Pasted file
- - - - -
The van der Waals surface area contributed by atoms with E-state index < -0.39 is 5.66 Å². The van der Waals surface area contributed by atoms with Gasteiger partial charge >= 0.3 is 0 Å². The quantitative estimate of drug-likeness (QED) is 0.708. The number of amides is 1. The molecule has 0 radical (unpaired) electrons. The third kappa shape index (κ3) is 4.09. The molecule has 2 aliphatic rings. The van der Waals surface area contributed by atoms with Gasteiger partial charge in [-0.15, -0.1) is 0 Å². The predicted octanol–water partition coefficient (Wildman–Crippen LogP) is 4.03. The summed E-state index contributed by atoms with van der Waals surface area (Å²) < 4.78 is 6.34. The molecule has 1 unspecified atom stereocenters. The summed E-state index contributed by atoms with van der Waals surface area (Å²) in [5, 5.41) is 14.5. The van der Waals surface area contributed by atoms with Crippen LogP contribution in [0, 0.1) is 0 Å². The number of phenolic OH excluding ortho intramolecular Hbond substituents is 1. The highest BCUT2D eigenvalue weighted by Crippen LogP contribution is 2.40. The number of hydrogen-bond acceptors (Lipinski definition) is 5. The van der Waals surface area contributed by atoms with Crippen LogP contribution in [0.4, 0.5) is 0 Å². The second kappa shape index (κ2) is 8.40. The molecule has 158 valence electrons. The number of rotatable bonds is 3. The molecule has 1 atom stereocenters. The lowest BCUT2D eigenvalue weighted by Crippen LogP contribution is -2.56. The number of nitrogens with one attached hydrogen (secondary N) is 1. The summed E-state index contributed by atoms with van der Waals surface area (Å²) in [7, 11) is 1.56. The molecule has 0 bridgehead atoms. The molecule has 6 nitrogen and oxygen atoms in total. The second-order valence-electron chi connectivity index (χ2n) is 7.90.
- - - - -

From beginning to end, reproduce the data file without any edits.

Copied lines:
The van der Waals surface area contributed by atoms with E-state index < -0.39 is 5.66 Å². The van der Waals surface area contributed by atoms with Gasteiger partial charge >= 0.3 is 0 Å². The quantitative estimate of drug-likeness (QED) is 0.708. The number of amides is 1. The molecule has 0 radical (unpaired) electrons. The third kappa shape index (κ3) is 4.09. The molecule has 2 aliphatic rings. The van der Waals surface area contributed by atoms with Gasteiger partial charge in [-0.15, -0.1) is 0 Å². The predicted octanol–water partition coefficient (Wildman–Crippen LogP) is 4.03. The summed E-state index contributed by atoms with van der Waals surface area (Å²) < 4.78 is 6.34. The molecule has 1 unspecified atom stereocenters. The summed E-state index contributed by atoms with van der Waals surface area (Å²) in [5, 5.41) is 14.5. The van der Waals surface area contributed by atoms with Crippen LogP contribution in [0, 0.1) is 0 Å². The number of phenolic OH excluding ortho intramolecular Hbond substituents is 1. The highest BCUT2D eigenvalue weighted by Crippen LogP contribution is 2.40. The number of hydrogen-bond acceptors (Lipinski definition) is 5. The van der Waals surface area contributed by atoms with Crippen LogP contribution in [0.4, 0.5) is 0 Å². The second kappa shape index (κ2) is 8.40. The molecule has 158 valence electrons. The number of rotatable bonds is 3. The molecule has 1 atom stereocenters. The lowest BCUT2D eigenvalue weighted by Crippen LogP contribution is -2.56. The number of nitrogens with one attached hydrogen (secondary N) is 1. The summed E-state index contributed by atoms with van der Waals surface area (Å²) in [7, 11) is 1.56. The molecule has 0 bridgehead atoms. The molecule has 6 nitrogen and oxygen atoms in total. The second-order valence-electron chi connectivity index (χ2n) is 7.90.